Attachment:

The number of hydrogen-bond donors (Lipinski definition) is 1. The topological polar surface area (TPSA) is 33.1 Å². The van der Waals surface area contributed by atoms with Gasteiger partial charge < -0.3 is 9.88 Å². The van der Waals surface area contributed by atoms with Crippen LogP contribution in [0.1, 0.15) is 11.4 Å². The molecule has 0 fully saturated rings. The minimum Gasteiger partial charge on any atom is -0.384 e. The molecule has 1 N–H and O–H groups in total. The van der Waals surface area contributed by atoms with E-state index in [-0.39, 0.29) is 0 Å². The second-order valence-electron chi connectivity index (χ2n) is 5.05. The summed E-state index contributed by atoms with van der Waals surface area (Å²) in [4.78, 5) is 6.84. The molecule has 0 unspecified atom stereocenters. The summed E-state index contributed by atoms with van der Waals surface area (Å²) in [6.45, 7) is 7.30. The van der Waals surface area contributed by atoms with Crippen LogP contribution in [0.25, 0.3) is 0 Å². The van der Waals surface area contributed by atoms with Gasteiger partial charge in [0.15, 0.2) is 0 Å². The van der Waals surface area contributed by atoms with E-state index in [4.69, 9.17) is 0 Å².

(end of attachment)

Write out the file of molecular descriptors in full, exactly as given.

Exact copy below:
The number of hydrogen-bond donors (Lipinski definition) is 1. The topological polar surface area (TPSA) is 33.1 Å². The van der Waals surface area contributed by atoms with Gasteiger partial charge < -0.3 is 9.88 Å². The van der Waals surface area contributed by atoms with Crippen LogP contribution in [0.1, 0.15) is 11.4 Å². The molecule has 0 fully saturated rings. The minimum Gasteiger partial charge on any atom is -0.384 e. The molecule has 1 N–H and O–H groups in total. The van der Waals surface area contributed by atoms with E-state index in [-0.39, 0.29) is 0 Å². The second-order valence-electron chi connectivity index (χ2n) is 5.05. The summed E-state index contributed by atoms with van der Waals surface area (Å²) in [4.78, 5) is 6.84. The molecule has 0 unspecified atom stereocenters. The summed E-state index contributed by atoms with van der Waals surface area (Å²) in [6.45, 7) is 7.30. The van der Waals surface area contributed by atoms with Crippen LogP contribution in [0.25, 0.3) is 0 Å². The van der Waals surface area contributed by atoms with Gasteiger partial charge in [0.15, 0.2) is 0 Å². The van der Waals surface area contributed by atoms with E-state index in [4.69, 9.17) is 0 Å².